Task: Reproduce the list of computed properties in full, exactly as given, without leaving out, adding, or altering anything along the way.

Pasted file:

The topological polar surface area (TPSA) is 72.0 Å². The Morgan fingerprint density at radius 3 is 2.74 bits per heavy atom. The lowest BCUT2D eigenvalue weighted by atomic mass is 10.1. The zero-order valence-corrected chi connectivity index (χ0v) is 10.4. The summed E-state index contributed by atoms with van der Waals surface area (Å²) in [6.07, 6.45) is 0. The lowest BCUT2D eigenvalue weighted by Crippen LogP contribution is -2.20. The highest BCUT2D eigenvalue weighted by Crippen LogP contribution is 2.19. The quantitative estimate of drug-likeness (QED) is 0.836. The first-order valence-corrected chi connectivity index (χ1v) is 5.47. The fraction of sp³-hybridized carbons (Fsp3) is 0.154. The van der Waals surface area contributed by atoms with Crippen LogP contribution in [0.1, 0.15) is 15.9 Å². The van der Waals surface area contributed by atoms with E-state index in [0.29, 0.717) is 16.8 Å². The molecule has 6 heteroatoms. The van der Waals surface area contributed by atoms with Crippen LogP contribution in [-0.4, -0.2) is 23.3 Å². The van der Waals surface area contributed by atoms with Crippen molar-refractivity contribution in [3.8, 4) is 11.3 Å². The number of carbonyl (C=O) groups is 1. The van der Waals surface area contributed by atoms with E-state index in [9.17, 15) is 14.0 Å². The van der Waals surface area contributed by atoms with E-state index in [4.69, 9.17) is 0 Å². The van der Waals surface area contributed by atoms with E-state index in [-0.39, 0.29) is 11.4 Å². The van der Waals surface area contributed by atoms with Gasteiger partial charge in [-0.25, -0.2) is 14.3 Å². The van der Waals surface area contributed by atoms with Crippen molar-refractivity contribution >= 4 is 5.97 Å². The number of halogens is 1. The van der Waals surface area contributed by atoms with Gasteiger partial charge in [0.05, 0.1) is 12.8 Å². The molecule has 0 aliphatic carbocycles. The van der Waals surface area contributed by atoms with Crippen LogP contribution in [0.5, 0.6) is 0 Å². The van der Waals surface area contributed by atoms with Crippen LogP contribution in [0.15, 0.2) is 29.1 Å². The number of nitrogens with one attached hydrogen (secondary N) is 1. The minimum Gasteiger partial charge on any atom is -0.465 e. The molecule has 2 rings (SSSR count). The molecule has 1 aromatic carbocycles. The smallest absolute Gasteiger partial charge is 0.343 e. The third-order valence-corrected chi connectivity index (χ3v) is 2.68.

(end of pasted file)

The topological polar surface area (TPSA) is 72.0 Å². The Morgan fingerprint density at radius 3 is 2.74 bits per heavy atom. The lowest BCUT2D eigenvalue weighted by atomic mass is 10.1. The zero-order valence-corrected chi connectivity index (χ0v) is 10.4. The summed E-state index contributed by atoms with van der Waals surface area (Å²) in [6.07, 6.45) is 0. The lowest BCUT2D eigenvalue weighted by Crippen LogP contribution is -2.20. The highest BCUT2D eigenvalue weighted by Crippen LogP contribution is 2.19. The quantitative estimate of drug-likeness (QED) is 0.836. The first-order valence-corrected chi connectivity index (χ1v) is 5.47. The fraction of sp³-hybridized carbons (Fsp3) is 0.154. The van der Waals surface area contributed by atoms with Crippen LogP contribution in [0.1, 0.15) is 15.9 Å². The van der Waals surface area contributed by atoms with E-state index in [0.29, 0.717) is 16.8 Å². The molecule has 6 heteroatoms. The van der Waals surface area contributed by atoms with Crippen LogP contribution in [-0.4, -0.2) is 23.3 Å². The van der Waals surface area contributed by atoms with Crippen molar-refractivity contribution in [3.8, 4) is 11.3 Å². The number of carbonyl (C=O) groups is 1. The van der Waals surface area contributed by atoms with E-state index in [9.17, 15) is 14.0 Å². The van der Waals surface area contributed by atoms with E-state index in [4.69, 9.17) is 0 Å². The van der Waals surface area contributed by atoms with E-state index in [-0.39, 0.29) is 11.4 Å². The van der Waals surface area contributed by atoms with Gasteiger partial charge in [-0.25, -0.2) is 14.3 Å². The van der Waals surface area contributed by atoms with Crippen molar-refractivity contribution >= 4 is 5.97 Å². The number of halogens is 1. The van der Waals surface area contributed by atoms with Gasteiger partial charge in [0.05, 0.1) is 12.8 Å². The molecule has 0 aliphatic carbocycles. The van der Waals surface area contributed by atoms with Crippen LogP contribution in [0.5, 0.6) is 0 Å². The van der Waals surface area contributed by atoms with Crippen LogP contribution in [0.15, 0.2) is 29.1 Å². The number of nitrogens with one attached hydrogen (secondary N) is 1. The minimum Gasteiger partial charge on any atom is -0.465 e. The molecule has 2 rings (SSSR count). The molecule has 1 aromatic carbocycles. The smallest absolute Gasteiger partial charge is 0.343 e. The third-order valence-corrected chi connectivity index (χ3v) is 2.68.